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Sunday, April 30, 2006

The Real Culture War

There is a sense in this country that we are in the midst of a Culture War. Liberal vs. Conservative. Secularism vs Religion. Christian vs. Athiest. However you want to break it down, the underlying theme is morality. Right vs. Wrong. Absolute moral righteousness vs. Permissive moral relativism. Standing up for your principles vs. Anything goes.

And we all know which side atheists supposedly fall on.

Yet, I think it is safe to say that neither side has complete unity within its ranks. Let's take atheism for example. The assumption is that atheists are pro-choice baby killers or at least want to allow women to make that decision for themselves. But there are undoubtedly some pro-lifers out there amongst us who aren't willing to grant women that right. And though I have run into very few (if any) personally, I'm sure it is possible to find homophobic atheists who would rather not see homosexuals attain the status of equals in our society.

Now, I will be completely honest, it seems to me that on these two big social issues (and many others to be sure), the great majority of atheists do come down on one side. I attribute this to the fact that since atheists don't have one ultimate authoritative book to turn to for moral guidance, they have to look at all the facts surrounding an issue and make their decision based on logical reasoning given the evidence. If the evidence overwhelmingly points to one side over the other, then most people will come to the same conclusion, but of course there will always be a minority who see it the other way.

But the important point to remember here is that atheists don't claim to have a monopoly on the absolute moral truth. It is entirely reasonable to present new evidence, or at least expose an atheist to evidence she has never considered before and expect her to change her mind. And may I point out that this sort of relativism isn't just practiced by one side. Just ask a Christian how they feel about slavery today and you will most likely get a very different answer then you would have a few hundred years ago.

But slavery is one of those "black and white" issues today. No civilized person is going to justify its existence. If you really want to get at the heart of Christian relativism, then you have to take a look at an issue which isn't quite so settled in today's churches, such as homosexuality. While atheists may agree to disagree with other atheists, there is no better spectator sport to watch than Christians who can't decide whose interpretation of the Bible is the best, in this case, with respect to respecting homosexuals.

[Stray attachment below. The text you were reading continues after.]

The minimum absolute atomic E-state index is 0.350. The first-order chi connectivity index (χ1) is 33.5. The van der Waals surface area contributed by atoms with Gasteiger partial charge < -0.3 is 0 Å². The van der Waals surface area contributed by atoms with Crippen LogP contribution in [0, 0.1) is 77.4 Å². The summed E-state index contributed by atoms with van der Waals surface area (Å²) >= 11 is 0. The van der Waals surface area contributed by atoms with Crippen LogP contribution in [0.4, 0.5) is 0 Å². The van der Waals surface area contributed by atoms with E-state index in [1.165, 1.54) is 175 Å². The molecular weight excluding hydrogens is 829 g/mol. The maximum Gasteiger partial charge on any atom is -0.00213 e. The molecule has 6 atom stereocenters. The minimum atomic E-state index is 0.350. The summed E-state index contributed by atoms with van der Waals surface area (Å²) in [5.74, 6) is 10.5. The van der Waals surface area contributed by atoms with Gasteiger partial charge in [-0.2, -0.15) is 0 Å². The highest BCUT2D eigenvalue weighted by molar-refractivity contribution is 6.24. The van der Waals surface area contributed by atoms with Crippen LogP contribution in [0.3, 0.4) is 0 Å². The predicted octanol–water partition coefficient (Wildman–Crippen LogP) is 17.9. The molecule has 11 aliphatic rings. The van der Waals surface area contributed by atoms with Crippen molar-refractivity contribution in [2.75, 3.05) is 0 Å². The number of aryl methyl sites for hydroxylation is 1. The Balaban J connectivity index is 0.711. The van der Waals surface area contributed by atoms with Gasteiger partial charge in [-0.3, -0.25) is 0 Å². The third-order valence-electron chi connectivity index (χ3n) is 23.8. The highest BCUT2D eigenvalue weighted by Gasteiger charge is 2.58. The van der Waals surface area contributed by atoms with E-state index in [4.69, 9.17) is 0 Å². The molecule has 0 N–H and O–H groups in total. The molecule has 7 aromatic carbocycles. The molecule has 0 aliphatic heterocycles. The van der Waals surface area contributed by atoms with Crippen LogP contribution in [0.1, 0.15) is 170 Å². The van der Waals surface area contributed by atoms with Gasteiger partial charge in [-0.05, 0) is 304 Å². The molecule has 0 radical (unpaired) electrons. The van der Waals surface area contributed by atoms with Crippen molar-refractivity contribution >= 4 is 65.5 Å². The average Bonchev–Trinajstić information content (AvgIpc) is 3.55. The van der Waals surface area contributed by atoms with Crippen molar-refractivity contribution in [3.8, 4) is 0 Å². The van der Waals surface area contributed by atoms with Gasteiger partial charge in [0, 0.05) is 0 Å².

Their arguments are more pedantic than Clinton's confusion over the meaning of "is". They will argue over the meaning of a single word in the Bible or some obscure command tucked away in a book over 1000 pages long. While some will argue that we must look at Jesus' overall message of "Love Thy Neighbor", others will rely on an archaic verse in Leviticus tucked away amongst such admonitions as "Do not wear clothing woven of two kinds of material" or "Do not cut the hair at the sides or your head or clip off the edges of your beard". And of course it goes without saying that they are using as a foundation for their beliefs a book written a few thousand years ago by extremely superstitious people and which has been both mistranslated and miscopied throughout the years (both accidentally and purposefully). But yet they take it as gospel, they just can't agree on the message.

This is the real culture war, Moderate vs Fundamentalist, Catholic vs. Protestant, Bapist vs. Even More Conservative Baptist. And they are fighting for their life, or rather afterlife. Everytime a church splinters, it makes their religion weaker. If the Bible is the word of God, then having a thousand different interpretations casts doubt as to whether anyone can really know what God is saying in the first place, which means the Bible becomes irrelevant and their claim of moral superiority essentially worthless. And as I've explained previously, they already know this, which is why they are hesitant to criticize each other, at least in public.

You see, when you have the word of God on your side, the other other side is wrong by definition, and those are fighting words in the battle for God's grace and your eternal soul.


Blogger Darius said...

But just to throw you a curve ball, here's how fractured the situation is: there are Christians who don't believe Jesus was God and don't believe in the resurrection. (For example, if you google "Open Christianity.")

And there are people who see spirituality as a dimension of all our inner lives - not in some spooky magical sense, but a dimension of what it is to be a person.

In fact, personally I'd say that the passion atheists have for truth is highly spiritual.

I have relatives who are Catholics and are basically fundamentalist. But my one Catholic relative who's actually a nun I think would be excommunicated if Rome knew her views!

So there is that divide you're talking about, I know what you mean. But you can't always tell where a person's at by what label people attach to them or that they may attach to themselves.

Wed May 03, 11:50:00 AM 2006  

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